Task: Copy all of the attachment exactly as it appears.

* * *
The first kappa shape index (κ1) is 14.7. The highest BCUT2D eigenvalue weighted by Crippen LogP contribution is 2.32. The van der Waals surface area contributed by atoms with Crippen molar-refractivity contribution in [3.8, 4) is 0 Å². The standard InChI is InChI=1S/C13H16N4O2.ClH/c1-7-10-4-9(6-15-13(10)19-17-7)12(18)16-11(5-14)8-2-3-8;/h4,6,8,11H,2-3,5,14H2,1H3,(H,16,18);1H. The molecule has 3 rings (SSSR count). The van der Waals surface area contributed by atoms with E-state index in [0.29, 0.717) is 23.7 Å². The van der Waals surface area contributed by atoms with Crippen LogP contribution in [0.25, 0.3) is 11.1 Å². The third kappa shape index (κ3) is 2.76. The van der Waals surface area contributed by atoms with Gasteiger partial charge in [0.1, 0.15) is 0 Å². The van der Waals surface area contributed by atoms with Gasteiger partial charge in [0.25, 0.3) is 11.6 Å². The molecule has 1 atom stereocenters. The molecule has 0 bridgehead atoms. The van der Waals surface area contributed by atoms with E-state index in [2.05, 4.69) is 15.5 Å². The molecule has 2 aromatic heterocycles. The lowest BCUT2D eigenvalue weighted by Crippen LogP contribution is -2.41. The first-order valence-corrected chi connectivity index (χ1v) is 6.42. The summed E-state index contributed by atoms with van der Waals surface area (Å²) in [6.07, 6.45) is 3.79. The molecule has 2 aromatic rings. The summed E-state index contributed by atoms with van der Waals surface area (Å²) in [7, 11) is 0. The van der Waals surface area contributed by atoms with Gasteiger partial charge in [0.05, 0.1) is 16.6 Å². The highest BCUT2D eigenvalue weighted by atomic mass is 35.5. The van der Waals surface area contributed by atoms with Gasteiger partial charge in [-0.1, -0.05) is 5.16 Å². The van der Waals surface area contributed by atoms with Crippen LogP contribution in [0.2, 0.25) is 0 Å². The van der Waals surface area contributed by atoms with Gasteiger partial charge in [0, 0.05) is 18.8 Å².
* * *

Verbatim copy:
The first kappa shape index (κ1) is 14.7. The highest BCUT2D eigenvalue weighted by Crippen LogP contribution is 2.32. The van der Waals surface area contributed by atoms with Crippen molar-refractivity contribution in [3.8, 4) is 0 Å². The standard InChI is InChI=1S/C13H16N4O2.ClH/c1-7-10-4-9(6-15-13(10)19-17-7)12(18)16-11(5-14)8-2-3-8;/h4,6,8,11H,2-3,5,14H2,1H3,(H,16,18);1H. The molecule has 3 rings (SSSR count). The van der Waals surface area contributed by atoms with E-state index in [0.29, 0.717) is 23.7 Å². The van der Waals surface area contributed by atoms with Crippen LogP contribution in [0.25, 0.3) is 11.1 Å². The third kappa shape index (κ3) is 2.76. The van der Waals surface area contributed by atoms with Gasteiger partial charge in [0.1, 0.15) is 0 Å². The van der Waals surface area contributed by atoms with Gasteiger partial charge in [0.25, 0.3) is 11.6 Å². The molecule has 1 atom stereocenters. The molecule has 0 bridgehead atoms. The van der Waals surface area contributed by atoms with E-state index in [2.05, 4.69) is 15.5 Å². The molecule has 2 aromatic heterocycles. The lowest BCUT2D eigenvalue weighted by Crippen LogP contribution is -2.41. The first-order valence-corrected chi connectivity index (χ1v) is 6.42. The summed E-state index contributed by atoms with van der Waals surface area (Å²) in [6.07, 6.45) is 3.79. The molecule has 2 aromatic rings. The summed E-state index contributed by atoms with van der Waals surface area (Å²) in [7, 11) is 0. The van der Waals surface area contributed by atoms with Gasteiger partial charge in [0.05, 0.1) is 16.6 Å². The highest BCUT2D eigenvalue weighted by atomic mass is 35.5. The van der Waals surface area contributed by atoms with Gasteiger partial charge in [-0.1, -0.05) is 5.16 Å². The van der Waals surface area contributed by atoms with Crippen LogP contribution in [0.2, 0.25) is 0 Å². The van der Waals surface area contributed by atoms with Gasteiger partial charge in [0, 0.05) is 18.8 Å².